This small array of nine works—all of them made with acrylic, ink and numerous other materials on mylar—is Ulrich Panzer’s first exhibition in Canada since his leaving Berlin ten years ago.

Made in the spirit of what Panzer calls “a self-entertaining experience,” each of his teeming sheets of mylar features a series of progressions of graphic incident (arranged rather like film strips) held in a wistful, mnemonically provocative suspension. Each sheet offers a row of sites which, if you let them, support entry into a totalizing, art-historical reverie.

By which I mean that everywhere you look in Panzer’s sets of graphic accumulations, you inevitably find shapes that are insistent, almost annoyingly persuasive evocations of some configuration you feel sure you’ve seen before somewhere: if you let down your guard for a minute (the guard that works against our human-all-too-human need to see recognizable shards of content everywhere we look), you can find, or fancy you can find, animals, human groups, disembodied torsos, pastoral landscapes, pieces of still-life fruit, mountain ranges, underwater shoals and such like.

There is a noble, Greek-derived word for the hallucinated image we are all too prone to project, Rorschach-like, onto otherwise empty and abstracted fields (such as Leonardo da Vinci’s infamous crumbling stucco walls, which, in reverie, he could populate with battle scenes): the self-generated image is called the eidolon.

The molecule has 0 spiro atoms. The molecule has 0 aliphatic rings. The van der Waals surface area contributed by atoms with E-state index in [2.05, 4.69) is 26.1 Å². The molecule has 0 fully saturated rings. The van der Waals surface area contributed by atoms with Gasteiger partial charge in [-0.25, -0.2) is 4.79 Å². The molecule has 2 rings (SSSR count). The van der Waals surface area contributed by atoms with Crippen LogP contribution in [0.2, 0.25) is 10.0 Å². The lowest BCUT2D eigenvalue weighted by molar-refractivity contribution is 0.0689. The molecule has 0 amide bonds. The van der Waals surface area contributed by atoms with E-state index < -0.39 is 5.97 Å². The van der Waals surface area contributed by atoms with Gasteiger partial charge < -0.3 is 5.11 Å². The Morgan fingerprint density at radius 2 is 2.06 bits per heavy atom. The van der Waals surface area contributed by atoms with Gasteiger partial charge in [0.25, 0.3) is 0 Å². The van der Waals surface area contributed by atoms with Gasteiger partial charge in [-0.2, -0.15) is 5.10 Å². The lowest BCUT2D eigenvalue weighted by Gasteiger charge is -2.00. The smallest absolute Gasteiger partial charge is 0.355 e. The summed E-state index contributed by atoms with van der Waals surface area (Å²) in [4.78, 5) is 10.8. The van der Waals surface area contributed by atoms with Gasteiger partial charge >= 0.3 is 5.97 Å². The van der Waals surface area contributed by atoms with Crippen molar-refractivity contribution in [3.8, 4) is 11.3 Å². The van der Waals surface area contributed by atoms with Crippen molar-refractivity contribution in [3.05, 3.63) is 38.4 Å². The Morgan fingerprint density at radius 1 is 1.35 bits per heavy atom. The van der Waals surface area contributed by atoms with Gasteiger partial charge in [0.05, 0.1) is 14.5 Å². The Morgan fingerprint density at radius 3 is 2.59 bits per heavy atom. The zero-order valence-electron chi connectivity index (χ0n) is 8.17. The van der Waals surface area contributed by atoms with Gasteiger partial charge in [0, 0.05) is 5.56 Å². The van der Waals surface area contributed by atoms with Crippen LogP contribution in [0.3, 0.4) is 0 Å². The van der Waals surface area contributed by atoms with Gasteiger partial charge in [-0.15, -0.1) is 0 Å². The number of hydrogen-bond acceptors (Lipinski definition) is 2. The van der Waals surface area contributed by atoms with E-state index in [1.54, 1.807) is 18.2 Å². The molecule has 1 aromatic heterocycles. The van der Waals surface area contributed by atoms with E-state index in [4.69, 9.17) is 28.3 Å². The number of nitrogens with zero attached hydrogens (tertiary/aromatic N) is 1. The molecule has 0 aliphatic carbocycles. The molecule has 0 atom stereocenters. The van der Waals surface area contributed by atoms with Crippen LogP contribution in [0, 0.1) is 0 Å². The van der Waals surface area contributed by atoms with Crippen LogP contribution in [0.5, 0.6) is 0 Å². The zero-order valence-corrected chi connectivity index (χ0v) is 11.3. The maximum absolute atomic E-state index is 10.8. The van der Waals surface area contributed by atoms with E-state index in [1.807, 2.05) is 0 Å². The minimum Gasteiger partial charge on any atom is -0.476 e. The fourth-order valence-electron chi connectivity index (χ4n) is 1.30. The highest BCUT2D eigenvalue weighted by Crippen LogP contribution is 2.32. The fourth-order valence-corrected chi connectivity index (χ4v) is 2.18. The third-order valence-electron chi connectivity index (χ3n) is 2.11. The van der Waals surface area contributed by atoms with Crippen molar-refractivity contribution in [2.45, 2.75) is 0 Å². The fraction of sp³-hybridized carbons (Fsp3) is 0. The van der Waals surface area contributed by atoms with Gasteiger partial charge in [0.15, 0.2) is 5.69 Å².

The difficulty comes when you realize that playing ping-pong, in Panzer’s pictures, with the eidolon—however mindlessly enjoyable—is not at all what his works are about.

No matter what you think you see in his pictures (ranges of underwater mountains, the site of an axe-murder), it is almost certainly not there. Sometimes, it’s pretty difficult to transcend the easy, seductive associations: one of Panzer’s pictures, the only one that bears a title more descriptive than just a number, is called Marsyas [the red and black one reproduced here], and I think one might be forgiven for allowing images of the hubristic Greek satyr Marsyas’s being flayed alive (the best known representation of this horrid act being the painting of it by Titian) to enter one’s colour-assisted ruminations upon the work.

But Panzer’s pictures, in the end, are not about imagery. You may imagine you see, for example, a filmstrip of a Muybridge figure in sequential motion stretched across the bottom of one of them, but, believe me, you don’t. The cure for the tendency to see images in the picture, of course, is simply to move closer to them—whereupon they invariably dissolve into pure mark-making.

His pictures are not, therefore, about imagery, nor are they, by extension, about narrative—no matter how much they initially seem to be. As a substitute for narrative, Panxer’s parade of graphic incidents offers development.

And there is repetition and, inevitably, accumulation. There is linear (and spatial) rhythm. There is detail and delicacy. There is endless morphological fecundity, spontaneity, a felt immediacy of act and effect. However the pictures are made (by blotting? pressing? folding? smearing?), they offer themselves as theatres of abstraction—where the abstraction is given weight and ballast by the temptations of image, and, inversely, where the pending imagery is everywhere dissolved by the hectic, hurtling process of Panzer’s pause less inventiveness. In essence, his pictures are monoprints. And like all monoprints, they float. 

The State of Flux Gallery Modern Fuel 21 Queen St Kingston, ON Tel.: 613 548-4883
August 6 to Sept. 10, 2011